A man with an English accent has asked his native land how he could say “English” and “French” when speaking with other people in French.
According to the New York Times, the man, who wished to remain anonymous, spoke French to his host, a French-speaking woman, on a plane from London to Paris last week.
He explained to the host that he did not want to speak French.
But he said he was in the process of learning English.
The French host then asked if he wanted to start a conversation, and he agreed.
When the two began talking, the English-speaking host exclaimed, “You must be in France.”
The man then asked, “I am in France.
I am in England.”
The host responded, “That is right, it’s not a question.
English is English.”
The host explained, “We are speaking French.”
The man replied, “Yes, I’m French.”
The English-French host then inquired if the English speaker wanted to finish the conversation.
The man, now clearly a French speaker, said, “No, I want to start it over.”
The woman, who had not been asked to speak a language other than English, said she was not surprised to hear this from a native speaker.
“He’s just so arrogant.
I was speaking English,” she said.
She said that the host could have asked a question like, “What is the correct pronunciation of English?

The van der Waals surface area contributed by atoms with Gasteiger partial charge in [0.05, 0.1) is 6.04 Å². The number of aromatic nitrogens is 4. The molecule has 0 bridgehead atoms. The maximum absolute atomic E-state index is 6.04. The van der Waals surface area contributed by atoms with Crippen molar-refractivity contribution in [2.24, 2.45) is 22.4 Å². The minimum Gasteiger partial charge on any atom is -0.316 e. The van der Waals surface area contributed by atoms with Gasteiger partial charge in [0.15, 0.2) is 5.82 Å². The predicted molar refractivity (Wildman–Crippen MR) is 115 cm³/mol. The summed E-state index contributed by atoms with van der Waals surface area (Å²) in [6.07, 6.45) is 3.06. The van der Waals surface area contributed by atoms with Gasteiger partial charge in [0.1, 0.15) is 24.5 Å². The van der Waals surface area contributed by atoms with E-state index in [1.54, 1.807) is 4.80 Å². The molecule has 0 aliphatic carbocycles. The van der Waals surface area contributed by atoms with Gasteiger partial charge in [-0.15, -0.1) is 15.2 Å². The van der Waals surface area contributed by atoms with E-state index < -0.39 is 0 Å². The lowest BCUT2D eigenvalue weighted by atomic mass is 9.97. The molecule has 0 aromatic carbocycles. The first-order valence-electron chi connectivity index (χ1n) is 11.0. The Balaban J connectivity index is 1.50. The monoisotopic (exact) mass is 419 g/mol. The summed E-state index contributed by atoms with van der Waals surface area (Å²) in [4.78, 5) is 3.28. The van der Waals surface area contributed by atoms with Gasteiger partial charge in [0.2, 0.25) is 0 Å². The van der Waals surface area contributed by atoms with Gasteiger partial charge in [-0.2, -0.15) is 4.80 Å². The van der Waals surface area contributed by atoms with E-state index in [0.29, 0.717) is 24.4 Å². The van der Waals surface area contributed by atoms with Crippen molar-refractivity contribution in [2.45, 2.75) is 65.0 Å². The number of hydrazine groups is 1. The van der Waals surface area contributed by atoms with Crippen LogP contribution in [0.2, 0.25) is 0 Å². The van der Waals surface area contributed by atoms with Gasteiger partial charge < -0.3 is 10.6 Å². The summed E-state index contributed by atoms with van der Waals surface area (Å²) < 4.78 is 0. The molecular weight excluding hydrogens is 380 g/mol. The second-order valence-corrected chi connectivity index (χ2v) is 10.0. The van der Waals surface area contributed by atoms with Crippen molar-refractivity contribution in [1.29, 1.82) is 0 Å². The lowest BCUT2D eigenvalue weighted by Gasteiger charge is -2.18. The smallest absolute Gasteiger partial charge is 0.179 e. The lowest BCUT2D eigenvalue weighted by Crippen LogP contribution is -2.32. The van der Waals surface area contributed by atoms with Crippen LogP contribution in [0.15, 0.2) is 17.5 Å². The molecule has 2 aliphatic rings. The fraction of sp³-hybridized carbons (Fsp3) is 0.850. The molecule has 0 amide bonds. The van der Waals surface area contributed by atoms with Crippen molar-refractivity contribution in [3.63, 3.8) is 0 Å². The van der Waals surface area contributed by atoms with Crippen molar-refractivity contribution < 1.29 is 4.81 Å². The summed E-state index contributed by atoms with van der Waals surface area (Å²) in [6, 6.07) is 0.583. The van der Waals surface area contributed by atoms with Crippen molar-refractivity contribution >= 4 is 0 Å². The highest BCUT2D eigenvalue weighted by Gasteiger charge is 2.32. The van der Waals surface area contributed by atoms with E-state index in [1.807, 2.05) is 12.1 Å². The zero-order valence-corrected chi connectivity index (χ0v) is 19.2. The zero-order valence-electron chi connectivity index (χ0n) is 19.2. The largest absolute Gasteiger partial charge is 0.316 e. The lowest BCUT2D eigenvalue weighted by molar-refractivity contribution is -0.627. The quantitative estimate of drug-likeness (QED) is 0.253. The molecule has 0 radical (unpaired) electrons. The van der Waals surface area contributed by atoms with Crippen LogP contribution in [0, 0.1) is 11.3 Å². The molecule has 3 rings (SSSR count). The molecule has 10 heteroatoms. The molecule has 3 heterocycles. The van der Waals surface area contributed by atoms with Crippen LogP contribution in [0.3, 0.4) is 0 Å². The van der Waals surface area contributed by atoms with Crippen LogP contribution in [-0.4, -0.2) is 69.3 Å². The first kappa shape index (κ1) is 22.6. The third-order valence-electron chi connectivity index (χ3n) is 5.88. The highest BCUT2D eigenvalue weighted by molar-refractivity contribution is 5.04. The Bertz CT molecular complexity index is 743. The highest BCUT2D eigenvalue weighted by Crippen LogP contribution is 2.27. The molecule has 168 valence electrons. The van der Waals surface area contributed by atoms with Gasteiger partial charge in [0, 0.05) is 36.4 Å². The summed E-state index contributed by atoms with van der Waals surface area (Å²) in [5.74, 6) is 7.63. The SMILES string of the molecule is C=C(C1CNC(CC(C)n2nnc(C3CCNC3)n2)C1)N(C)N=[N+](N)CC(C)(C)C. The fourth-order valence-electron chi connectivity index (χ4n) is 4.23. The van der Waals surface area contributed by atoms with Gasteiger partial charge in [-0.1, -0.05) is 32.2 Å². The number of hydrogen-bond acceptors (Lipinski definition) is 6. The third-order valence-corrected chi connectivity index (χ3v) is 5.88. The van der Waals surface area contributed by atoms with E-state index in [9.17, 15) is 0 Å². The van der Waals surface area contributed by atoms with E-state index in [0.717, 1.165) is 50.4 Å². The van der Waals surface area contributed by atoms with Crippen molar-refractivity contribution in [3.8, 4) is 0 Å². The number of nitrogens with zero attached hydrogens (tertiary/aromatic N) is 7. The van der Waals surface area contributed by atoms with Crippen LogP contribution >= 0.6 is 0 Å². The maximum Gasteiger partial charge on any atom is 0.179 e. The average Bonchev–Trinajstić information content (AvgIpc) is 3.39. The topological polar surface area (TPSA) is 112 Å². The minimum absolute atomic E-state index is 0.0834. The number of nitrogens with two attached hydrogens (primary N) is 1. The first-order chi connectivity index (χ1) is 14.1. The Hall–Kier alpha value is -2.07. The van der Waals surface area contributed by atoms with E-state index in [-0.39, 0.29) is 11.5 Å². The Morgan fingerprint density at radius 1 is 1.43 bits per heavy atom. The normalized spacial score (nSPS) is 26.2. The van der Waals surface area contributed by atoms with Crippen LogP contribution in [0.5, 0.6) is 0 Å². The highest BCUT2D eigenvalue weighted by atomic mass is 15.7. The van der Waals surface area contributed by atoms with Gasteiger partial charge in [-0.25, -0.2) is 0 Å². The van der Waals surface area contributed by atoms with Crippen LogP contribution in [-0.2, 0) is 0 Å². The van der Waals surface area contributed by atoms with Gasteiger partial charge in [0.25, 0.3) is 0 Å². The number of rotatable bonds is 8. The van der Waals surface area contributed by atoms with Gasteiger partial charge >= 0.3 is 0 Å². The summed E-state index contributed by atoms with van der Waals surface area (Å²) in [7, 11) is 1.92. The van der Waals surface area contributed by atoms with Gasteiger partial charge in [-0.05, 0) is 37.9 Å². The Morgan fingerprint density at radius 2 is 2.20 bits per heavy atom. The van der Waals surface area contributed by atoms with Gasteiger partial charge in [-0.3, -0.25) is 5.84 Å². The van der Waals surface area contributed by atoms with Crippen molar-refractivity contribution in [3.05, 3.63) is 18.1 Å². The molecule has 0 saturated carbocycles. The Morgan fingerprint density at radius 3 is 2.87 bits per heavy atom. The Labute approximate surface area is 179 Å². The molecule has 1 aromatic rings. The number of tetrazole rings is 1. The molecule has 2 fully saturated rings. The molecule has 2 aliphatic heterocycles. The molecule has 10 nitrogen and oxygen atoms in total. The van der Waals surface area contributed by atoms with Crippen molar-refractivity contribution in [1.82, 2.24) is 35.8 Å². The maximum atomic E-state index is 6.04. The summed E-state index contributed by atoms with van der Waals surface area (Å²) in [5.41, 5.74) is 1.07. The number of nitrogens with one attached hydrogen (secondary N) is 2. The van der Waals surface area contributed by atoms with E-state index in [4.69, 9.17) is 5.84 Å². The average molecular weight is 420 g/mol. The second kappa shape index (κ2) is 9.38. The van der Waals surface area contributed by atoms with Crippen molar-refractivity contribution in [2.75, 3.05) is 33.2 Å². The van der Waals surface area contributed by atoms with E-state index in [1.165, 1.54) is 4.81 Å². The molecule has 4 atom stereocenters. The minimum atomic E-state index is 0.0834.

Is it ‘English’ or ‘French?’ or is it ‘French’ or is there a different pronunciation?
But the host ignored these questions.”
What’s so funny is, they don’t really have a language of their own.
They just speak English to the world,” she added.
She continued, “There is nothing more insulting to a native English speaker than when someone in a foreign language is using the English language in the way he does.”
The BBC interviewed a number of native English speakers who said that while they did not speak French, they had never encountered a host who had the audacity to ask a native to repeat a foreign word.
“You know, I don’t even know the words. “
I do not know how to say ‘goodbye’ in French,” she replied.
“You know, I don’t even know the words.
I just know that they say ‘thank you.'”
A French man in his 30s, who did not wish to be named, told the BBC that he was a native of the United Kingdom and had never spoken French.
“If you are French and you are in the UK and you want to go out and buy a book or something, you would ask me what is the French version of the word ‘pig’,” he said.
“But if I say, ‘French,’ you would not say, I am not sure.
It is a question that is totally arbitrary.”
A BBC correspondent asked the French woman what she thought of the host who was using English in a way that made her uncomfortable.
She replied, saying, “It’s insulting to the people who are speaking English, it is insulting to those who are learning English and not native English.”
A French woman told the journalist that she had learned French while working in Paris, and was used to English in that city.
“French people don’t speak English very well,” she explained.
“They are not good at using English to speak.
I learned French when I was in Paris and I was used the language.
But I think it is a little insulting.
You know, it does not sound like English, does it?
It is very strange.”